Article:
He went on to provide some examples of utilizing cutting edge technologies like Artificial Intelligence in ships and how that is viewed from the perspective of augmenting the sailors. It’s about leveraging network and data to provide sailors with more information to make better-informed decisions. Other technologies like machine learning, cloud, and augmented reality will be integrated into the RCN to empower sailors in the future.
Another major area that is helping to shape the future of shipbuilding is Canada’s NSS program. NSS is an ongoing operation that Canada is undertaking to re-capitalize its fleet, grow the marine industry and encourage innovation across the country. During his keynote address, Patrick Finn, ADM Materiel, provided a short update on NSS. He explained that this procurement strategy articulated an approach that will provide direction for years to come on building ships.
Finn pointed out that building this strategy “goes well beyond the creation of jobs; it’s about national security and sovereignty. That is why we need a shipbuilding strategy.” It’s about having our own shipbuilding and repair capacity. “All of our key allies understand the need for a strategic source of supply around shipbuilding. Some go offshore for some products, only after there has been sufficient domestic build to ensure that supplies are available and a robust maintenance capability is in place,” he added.
ADM Materiel also provided an overview of the major builds that are underway in various stages on the East and West Coasts of Canada, namely the Arctic and Offshore Patrol Vessels, Joint Support Ships and, more recently, the selection of BAE’s Type 26 design for the Canadian Surface Combatant project. Looking forward, he pointed out that they want to continue to build on interoperability, situational awareness, survivability, adaptability and other areas to apply to the Victoria-class Submarine Modernization program. Other capabilities upgrades will include updating torpedoes, patrol systems, and periscopes.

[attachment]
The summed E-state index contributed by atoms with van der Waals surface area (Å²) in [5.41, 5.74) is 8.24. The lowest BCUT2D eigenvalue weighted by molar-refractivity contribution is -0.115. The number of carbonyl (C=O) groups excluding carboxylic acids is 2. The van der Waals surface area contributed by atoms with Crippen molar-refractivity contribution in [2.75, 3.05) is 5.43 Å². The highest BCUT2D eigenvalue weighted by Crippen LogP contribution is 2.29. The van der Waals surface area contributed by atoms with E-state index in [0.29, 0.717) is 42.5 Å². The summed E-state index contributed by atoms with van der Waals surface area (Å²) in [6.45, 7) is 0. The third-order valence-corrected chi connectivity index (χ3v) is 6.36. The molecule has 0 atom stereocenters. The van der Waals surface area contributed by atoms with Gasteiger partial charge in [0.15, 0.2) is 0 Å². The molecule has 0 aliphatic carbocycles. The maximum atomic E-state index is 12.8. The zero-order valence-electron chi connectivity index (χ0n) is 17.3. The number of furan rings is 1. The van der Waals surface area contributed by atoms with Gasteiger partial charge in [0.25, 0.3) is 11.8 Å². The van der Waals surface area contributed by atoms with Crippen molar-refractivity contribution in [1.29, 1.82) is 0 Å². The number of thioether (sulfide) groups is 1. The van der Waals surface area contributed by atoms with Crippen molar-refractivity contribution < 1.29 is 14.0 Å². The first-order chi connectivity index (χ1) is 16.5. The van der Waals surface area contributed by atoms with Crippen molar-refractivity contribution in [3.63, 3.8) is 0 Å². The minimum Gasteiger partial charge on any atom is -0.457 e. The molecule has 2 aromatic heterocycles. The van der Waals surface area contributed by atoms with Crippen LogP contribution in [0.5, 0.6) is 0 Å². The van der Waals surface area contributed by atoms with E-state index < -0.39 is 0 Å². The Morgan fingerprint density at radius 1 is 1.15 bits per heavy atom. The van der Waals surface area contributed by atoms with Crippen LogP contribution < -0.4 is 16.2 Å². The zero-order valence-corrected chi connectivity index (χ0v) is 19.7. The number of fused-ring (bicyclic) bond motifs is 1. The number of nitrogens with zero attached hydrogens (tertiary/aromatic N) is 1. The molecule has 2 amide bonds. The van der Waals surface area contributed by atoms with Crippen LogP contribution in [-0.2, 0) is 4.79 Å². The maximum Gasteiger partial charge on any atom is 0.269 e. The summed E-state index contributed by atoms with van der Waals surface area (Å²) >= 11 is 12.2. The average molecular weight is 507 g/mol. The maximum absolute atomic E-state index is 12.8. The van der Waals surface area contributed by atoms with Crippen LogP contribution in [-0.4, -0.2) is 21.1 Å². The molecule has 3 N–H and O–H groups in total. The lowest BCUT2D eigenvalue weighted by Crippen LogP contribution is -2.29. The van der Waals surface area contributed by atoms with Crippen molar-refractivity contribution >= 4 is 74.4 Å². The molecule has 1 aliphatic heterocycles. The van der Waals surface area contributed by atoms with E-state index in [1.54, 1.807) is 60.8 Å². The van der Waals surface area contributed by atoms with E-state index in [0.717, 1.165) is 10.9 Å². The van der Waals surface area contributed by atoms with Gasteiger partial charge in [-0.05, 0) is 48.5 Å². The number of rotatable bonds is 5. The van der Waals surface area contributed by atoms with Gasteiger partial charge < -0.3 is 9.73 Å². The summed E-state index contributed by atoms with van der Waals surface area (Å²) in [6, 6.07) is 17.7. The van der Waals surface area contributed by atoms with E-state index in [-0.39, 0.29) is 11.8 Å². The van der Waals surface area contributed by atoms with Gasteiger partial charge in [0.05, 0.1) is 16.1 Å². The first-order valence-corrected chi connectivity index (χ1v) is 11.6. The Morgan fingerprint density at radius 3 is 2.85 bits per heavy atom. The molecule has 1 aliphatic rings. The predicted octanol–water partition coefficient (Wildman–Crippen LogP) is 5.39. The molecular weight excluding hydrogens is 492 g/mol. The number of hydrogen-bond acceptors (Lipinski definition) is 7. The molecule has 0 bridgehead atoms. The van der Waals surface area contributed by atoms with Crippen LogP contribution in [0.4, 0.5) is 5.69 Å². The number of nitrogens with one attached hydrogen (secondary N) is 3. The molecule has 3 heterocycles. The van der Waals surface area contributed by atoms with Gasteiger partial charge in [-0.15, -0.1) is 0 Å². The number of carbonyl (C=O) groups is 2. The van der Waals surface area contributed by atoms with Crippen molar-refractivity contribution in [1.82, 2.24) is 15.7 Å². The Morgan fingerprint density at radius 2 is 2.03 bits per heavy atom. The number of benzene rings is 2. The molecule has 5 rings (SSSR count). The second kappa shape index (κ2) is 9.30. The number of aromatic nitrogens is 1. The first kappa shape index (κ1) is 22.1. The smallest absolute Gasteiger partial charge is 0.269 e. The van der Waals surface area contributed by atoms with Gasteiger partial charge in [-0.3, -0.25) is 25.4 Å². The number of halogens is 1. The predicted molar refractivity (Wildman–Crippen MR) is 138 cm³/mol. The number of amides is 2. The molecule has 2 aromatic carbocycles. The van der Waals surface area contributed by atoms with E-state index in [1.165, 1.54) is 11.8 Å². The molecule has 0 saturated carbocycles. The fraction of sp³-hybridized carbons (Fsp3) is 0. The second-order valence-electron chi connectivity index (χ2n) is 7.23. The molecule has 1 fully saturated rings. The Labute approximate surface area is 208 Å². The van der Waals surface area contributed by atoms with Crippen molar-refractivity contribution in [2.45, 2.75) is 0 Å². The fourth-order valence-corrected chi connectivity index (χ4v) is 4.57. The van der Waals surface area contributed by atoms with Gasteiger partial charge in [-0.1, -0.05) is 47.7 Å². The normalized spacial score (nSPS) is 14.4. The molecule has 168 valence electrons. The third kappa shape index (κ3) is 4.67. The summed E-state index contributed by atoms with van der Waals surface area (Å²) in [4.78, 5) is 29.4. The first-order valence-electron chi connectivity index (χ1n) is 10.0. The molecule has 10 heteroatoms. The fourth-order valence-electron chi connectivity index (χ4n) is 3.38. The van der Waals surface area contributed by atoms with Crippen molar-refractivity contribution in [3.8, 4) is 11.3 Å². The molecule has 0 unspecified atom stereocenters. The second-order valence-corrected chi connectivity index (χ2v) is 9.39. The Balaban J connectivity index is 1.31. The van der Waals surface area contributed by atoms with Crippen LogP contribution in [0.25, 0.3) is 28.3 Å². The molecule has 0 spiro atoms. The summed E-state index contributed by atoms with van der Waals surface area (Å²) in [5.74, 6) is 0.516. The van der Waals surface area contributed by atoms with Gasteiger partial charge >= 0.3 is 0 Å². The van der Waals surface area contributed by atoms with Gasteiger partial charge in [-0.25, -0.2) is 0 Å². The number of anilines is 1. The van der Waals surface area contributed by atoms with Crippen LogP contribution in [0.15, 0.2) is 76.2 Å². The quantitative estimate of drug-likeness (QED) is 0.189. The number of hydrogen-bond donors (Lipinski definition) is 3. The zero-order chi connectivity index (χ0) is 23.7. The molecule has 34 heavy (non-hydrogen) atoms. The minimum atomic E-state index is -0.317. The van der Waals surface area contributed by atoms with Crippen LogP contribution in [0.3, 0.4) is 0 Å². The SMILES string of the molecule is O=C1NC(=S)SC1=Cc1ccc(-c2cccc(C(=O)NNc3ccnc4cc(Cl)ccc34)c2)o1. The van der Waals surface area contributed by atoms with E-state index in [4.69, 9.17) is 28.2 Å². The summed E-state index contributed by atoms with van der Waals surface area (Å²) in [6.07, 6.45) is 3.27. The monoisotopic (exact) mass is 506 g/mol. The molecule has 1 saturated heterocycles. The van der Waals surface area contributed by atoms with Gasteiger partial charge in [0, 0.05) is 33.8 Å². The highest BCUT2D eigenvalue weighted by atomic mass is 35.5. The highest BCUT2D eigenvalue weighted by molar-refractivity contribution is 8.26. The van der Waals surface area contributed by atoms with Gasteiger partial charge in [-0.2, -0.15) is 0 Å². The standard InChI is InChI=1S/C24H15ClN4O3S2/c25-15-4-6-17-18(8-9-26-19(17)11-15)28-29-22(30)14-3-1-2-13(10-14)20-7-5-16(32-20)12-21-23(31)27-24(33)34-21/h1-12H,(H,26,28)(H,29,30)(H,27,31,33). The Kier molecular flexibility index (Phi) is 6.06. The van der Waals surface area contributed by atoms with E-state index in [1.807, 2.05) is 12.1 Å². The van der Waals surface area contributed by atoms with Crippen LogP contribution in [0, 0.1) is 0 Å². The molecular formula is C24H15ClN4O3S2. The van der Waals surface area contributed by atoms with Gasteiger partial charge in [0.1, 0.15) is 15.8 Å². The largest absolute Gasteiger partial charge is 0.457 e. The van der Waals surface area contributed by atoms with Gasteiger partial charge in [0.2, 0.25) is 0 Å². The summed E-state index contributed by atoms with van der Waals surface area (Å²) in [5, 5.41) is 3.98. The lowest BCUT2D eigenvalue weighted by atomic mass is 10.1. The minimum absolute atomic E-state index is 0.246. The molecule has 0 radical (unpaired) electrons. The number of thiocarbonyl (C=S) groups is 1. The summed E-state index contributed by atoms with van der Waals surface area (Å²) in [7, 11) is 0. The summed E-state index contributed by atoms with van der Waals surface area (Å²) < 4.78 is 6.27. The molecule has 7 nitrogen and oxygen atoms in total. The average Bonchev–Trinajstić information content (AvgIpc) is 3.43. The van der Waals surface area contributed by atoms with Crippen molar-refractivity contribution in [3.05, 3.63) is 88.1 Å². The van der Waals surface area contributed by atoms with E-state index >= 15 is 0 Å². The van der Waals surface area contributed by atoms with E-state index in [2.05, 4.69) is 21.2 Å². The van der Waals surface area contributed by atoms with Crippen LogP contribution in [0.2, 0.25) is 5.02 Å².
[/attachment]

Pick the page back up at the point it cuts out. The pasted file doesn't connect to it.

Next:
“The shipbuilding strategy has and does the work and enables us in so many ways to continue to ensure we provide the fleet the Navy needs. It also bolsters the marine industry,” said Finn. “The recapitalization of the federal fleets in Canada remains an important and achievable goal, only if we work tirelessly to keep driving down the cost and educating Canadians on the importance of this strategy.”
Currently, Canada has all the pieces in place to build a strong foundation through the NSS and become a competitive player within the global marine industry. However, having this strong foundation is not enough; it is about building on this foundation that will position Canada to be one of the leaders in the future of shipbuilding.
“We need to press forward in building ships in Canada for a number of operational and economic reasons. We need to ensure that the learning curves are achieved to drive cost down, which will in turn result in savings from an in-service support perspective,” said Finn.
Other presentations during the conference revolved around lessons learned from NSS; an update on marine welding; a new hub for ocean technology innovation called COVE (Centre for Ocean Ventures & Entrepreneurship), which opened last October in Halifax; and an insightful discussion on digital twin in shipbuilding.
The 2020 ShipTech Forum will take place on February 25 at the Westin in Ottawa. Registration will open soon. Stay tuned to Vanguard for more.